Nothing good in life comes easy, not even in Hollywood. The truth is if you go behind the scenes of some of your favorite movies you'll find fuck-ups, failures and bleeding ulcers.
If you needed any further proof that perseverance can lead to great things (or at least, a shitload of money), check out the stories behind...
Ah, Star Wars (we're talking about the first film - and don't give us any of that "Episode IV" shit, either). It's the age old tale of a boy, his two gay droids and a confusing intergalactic struggle that should have ended after the third movie.
The film served as a coming out party for such stars as bearded, nerdy director George Lucas, ruggedly handsome actor Harrison Ford and... and...
Harrison Ford and...friends.
Well, it worked wonders for Ford and Lucas, anyway. The film became an instant phenomenon, shattering box office records and pretty much inventing the concept of the big-budget special effects blockbuster. For better or worse.
Why We Almost Never Got to See it
This production was pretty much a disaster from the first step. The script was bad, on paper (Ford famously hated the dialogue, saying, "You can type this shit George, but you can't say it."). The crew grumbled, openly unhappy to be working on what they deemed a "kid's film," and a retarded one at that. Kenny Baker, who squeezed into a garbage can to play R2-D2, admitted he thought the movie would be a steaming pile of shit.
We can't imagine why Ford thought this was weird.
Over the course of filming, the budget ballooned from $8 million to $11 million (big money back then, especially for a film the studio didn't think could earn it back). Props malfunctioned, costumes malfunctioned, wardrobe malfunctioned (with those last two words did you just picture C-3PO's chest plate opening and a boob popping out? Because we did).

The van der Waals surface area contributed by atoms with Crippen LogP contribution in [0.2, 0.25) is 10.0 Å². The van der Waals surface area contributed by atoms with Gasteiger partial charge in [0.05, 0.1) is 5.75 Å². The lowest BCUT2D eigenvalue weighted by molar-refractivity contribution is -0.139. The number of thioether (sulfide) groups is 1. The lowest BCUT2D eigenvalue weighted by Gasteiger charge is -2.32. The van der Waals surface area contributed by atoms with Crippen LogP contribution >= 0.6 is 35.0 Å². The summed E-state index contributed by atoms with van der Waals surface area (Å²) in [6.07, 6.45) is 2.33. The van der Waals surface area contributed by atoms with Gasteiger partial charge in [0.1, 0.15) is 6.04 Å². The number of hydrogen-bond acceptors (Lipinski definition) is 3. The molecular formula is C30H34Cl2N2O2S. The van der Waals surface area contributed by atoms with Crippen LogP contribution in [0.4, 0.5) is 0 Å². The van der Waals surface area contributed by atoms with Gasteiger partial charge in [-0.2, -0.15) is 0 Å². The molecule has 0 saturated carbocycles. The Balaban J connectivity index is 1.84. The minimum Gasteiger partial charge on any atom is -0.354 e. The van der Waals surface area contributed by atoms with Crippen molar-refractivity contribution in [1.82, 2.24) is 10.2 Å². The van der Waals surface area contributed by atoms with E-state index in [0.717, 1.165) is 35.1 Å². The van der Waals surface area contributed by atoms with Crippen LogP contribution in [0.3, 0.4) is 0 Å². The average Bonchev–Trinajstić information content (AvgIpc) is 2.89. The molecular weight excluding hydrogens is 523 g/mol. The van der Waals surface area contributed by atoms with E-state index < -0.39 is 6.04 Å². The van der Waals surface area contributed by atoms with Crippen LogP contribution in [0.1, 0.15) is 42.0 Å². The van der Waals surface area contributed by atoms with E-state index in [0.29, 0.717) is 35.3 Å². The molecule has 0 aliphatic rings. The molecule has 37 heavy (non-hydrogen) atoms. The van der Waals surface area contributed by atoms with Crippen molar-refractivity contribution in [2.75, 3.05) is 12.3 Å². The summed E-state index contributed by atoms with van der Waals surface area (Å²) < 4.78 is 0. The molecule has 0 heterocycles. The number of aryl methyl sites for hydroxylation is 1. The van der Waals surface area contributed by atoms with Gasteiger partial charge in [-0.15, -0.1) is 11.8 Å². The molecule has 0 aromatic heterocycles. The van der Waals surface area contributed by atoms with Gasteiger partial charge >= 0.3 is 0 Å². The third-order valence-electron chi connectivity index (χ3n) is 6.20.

And just in case you weren't picturing it...
How cursed was this production? At one point a freak rainstorm in Tunisia delayed the filming of the Tatooine scenes, which as you may recall were all in the desert. You read that right: freak rainstorms. In the desert.
As they were finishing filming, Mark Hamill got into a car accident, smashing his face (he was supposedly in surgery for seven hours to put the bones back together).
So it wasn't just the cast and crew, God apparently hated Star Wars too.
In 1975, a 27-year-old director that no one had ever heard of named Steven Spielberg unleashed Jaws on the world, at once creating both the summer blockbuster and shark phobia. The film starred Jonathan Brandis's Seaquest co-star Roy Scheider.
Why We Almost Never Got to See it
Mechanical sharks suck. At least, that's what Spielberg learned while filming Jaws on Martha's Vineyard. Originally, the plan was to feature the shark prominently throughout the film; devouring people, destroying boats and getting jumped by the Fonz. However, to do those things the sharks would have needed to, you know, work.
The salt water wreaked havoc with the mechamism--the first time one was placed in the water it promptly plummeted to the bottom of the ocean. Even when the mechanical sharks did stay afloat, they were met by mechanical malfunctions that ultimately led to Spielberg's decision to keep the great beast hidden for almost the entire movie, forcing him to do all of this "suspense" and "character reaction" stuff that established the film as a classic and launched his career.
Stupid lucky bastard.
The production stretched from a planned 55 days to a whopping 159, with the budget ballooning to over $12 million (again, a lot of cash in 70s Hollywood). Spielberg wondered if he'd be fired from the project, and a demoralized crew nicknamed the film "Flaws." Really? That's the best they could come up with?
On top of everything else, actor Robert Shaw (the shark hunter Quint) proved to be a bit of a handful on the set, including getting completely shitfaced to film the legendary USS Indianapolis scene. In addition, Shaw and Richard Dreyfuss (the other star of the movie) openly hated one another, bitching and arguing back and forth throughout the production, just as their respective characters Quint and Hooper did in the movie.
"Cut! Robert! We said cut! Noooo!"